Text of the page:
PHILADELPHIA - JUNE 04: Ville Leino #22 of the Philadelphia Flyers talks to the media after defeating the Chicago Blackhawks by a score of 4-3 in Game Four of the 2010 NHL Stanley Cup Final at Wachovia Center on June 4, 2010 in Philadelphia, Pennsylvania. (Photo by Andre Ringuette/Getty Images)
After watching this man play hockey the last eight years or so, I've come to the conclusion that we rarely see a player more interesting and exciting than Flyers forward Ville Leino, now 27. Artist on and off the ice, Leino has always been someone who stands out.
It’s almost shocking to see him look so ordinary in the NHL today. He looks almost unrecognizable. Gone are the smooth rockstar hair, nicknames such as "Maestro" and "Magician", number 89 on his back, and probably his biggest trademark: bright white skates.
Now sporting a conservative haircut, conservative jersey number and conservative skates, Leino looks almost dull.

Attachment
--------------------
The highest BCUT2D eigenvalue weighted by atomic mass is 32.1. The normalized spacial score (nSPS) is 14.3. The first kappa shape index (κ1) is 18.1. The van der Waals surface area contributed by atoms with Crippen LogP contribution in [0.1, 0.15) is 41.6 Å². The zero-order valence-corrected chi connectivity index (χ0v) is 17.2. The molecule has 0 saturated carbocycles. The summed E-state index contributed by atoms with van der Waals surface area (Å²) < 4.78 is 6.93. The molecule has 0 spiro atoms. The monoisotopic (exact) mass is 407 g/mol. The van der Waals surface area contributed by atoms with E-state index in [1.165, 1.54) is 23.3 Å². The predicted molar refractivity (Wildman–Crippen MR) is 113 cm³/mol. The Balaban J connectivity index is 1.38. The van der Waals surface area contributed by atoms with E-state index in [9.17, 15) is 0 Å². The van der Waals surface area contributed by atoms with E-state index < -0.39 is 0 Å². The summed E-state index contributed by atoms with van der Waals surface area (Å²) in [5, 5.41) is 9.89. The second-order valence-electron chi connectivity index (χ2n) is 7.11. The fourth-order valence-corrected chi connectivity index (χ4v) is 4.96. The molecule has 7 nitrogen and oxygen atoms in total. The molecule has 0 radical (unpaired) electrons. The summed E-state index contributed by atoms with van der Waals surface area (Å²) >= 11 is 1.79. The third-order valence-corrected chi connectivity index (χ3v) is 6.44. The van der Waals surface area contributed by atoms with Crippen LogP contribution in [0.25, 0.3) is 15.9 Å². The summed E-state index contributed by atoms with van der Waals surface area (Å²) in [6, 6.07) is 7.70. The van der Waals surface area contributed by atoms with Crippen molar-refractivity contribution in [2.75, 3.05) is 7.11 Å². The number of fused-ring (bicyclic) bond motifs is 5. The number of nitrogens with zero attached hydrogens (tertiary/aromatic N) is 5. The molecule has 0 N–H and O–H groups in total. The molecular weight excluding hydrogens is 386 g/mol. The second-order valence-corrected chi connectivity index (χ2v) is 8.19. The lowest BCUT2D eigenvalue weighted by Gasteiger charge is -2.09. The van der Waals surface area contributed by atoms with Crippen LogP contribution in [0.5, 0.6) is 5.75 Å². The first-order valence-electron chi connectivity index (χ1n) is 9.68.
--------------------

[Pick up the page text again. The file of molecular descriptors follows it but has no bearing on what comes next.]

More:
Leino says he has matured a lot during the years, but also claims there are things about him that will never change.
There’s still a lot of edge left in the artist formely known as Maestro.
"I got too much pressure to change my game", Leino recalls his time in Detroit.
"I gave in to the coach’s demands and I will never make that mistake again."
Now things are looking better again for Leino, but the start in Philadelphia wasn’t an easy one.
"He didn’t get a chance at first, but it wasn’t Ville’s fault", coach Peter Laviolette says. "But when he got a real chance to play with good players, he took that chance. And it took only a game or two for everyone to see that he had a lot to give."
Leino found his place on the line with Daniel Brière and Scott Hartnell.
"Sometimes things go in a pretty funny way", Brière says. "We all had a rough regular season. But when we were put together when there weren’t really many other options, everything started working right away. It was pretty much unbelievable."